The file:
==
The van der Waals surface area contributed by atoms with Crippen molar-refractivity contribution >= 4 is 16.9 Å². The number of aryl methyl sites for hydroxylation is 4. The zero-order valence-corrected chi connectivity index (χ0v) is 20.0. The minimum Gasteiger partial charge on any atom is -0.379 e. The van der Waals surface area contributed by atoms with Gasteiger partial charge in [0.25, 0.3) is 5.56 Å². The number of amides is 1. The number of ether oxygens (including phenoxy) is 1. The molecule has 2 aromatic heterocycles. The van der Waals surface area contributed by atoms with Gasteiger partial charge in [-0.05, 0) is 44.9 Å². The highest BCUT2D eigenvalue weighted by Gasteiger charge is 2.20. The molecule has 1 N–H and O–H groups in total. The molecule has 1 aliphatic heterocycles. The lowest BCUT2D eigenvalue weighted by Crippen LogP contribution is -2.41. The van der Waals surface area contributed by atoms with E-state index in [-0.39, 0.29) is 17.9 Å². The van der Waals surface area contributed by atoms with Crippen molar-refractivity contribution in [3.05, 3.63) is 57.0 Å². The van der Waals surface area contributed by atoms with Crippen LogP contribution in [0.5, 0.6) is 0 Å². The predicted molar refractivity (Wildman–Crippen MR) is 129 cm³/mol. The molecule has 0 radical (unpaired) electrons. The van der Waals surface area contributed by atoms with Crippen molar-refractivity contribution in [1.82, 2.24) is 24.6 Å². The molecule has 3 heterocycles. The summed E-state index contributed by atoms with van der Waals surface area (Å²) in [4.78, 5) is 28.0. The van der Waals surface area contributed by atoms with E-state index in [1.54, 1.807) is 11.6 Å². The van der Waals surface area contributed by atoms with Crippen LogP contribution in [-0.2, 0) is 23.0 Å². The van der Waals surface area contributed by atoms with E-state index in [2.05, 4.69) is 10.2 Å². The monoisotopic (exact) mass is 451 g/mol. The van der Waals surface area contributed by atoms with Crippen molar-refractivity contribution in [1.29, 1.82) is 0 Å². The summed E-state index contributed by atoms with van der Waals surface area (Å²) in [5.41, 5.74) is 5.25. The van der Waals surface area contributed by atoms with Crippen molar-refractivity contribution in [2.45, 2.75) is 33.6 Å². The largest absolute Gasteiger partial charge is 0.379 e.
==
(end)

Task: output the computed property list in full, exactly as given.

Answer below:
The van der Waals surface area contributed by atoms with Crippen molar-refractivity contribution >= 4 is 16.9 Å². The number of aryl methyl sites for hydroxylation is 4. The zero-order valence-corrected chi connectivity index (χ0v) is 20.0. The minimum Gasteiger partial charge on any atom is -0.379 e. The van der Waals surface area contributed by atoms with Gasteiger partial charge in [0.25, 0.3) is 5.56 Å². The number of amides is 1. The number of ether oxygens (including phenoxy) is 1. The molecule has 2 aromatic heterocycles. The van der Waals surface area contributed by atoms with Gasteiger partial charge in [-0.05, 0) is 44.9 Å². The highest BCUT2D eigenvalue weighted by Gasteiger charge is 2.20. The molecule has 1 N–H and O–H groups in total. The molecule has 1 aliphatic heterocycles. The lowest BCUT2D eigenvalue weighted by Crippen LogP contribution is -2.41. The van der Waals surface area contributed by atoms with E-state index in [-0.39, 0.29) is 17.9 Å². The van der Waals surface area contributed by atoms with Crippen molar-refractivity contribution in [3.05, 3.63) is 57.0 Å². The van der Waals surface area contributed by atoms with Crippen LogP contribution in [0.5, 0.6) is 0 Å². The predicted molar refractivity (Wildman–Crippen MR) is 129 cm³/mol. The molecule has 0 radical (unpaired) electrons. The van der Waals surface area contributed by atoms with Crippen molar-refractivity contribution in [1.82, 2.24) is 24.6 Å². The molecule has 3 heterocycles. The summed E-state index contributed by atoms with van der Waals surface area (Å²) in [4.78, 5) is 28.0. The van der Waals surface area contributed by atoms with E-state index in [1.54, 1.807) is 11.6 Å². The van der Waals surface area contributed by atoms with Crippen LogP contribution in [-0.2, 0) is 23.0 Å². The van der Waals surface area contributed by atoms with E-state index in [2.05, 4.69) is 10.2 Å². The monoisotopic (exact) mass is 451 g/mol. The van der Waals surface area contributed by atoms with Crippen molar-refractivity contribution in [1.29, 1.82) is 0 Å². The summed E-state index contributed by atoms with van der Waals surface area (Å²) in [5.41, 5.74) is 5.25. The van der Waals surface area contributed by atoms with Crippen molar-refractivity contribution in [2.45, 2.75) is 33.6 Å². The largest absolute Gasteiger partial charge is 0.379 e.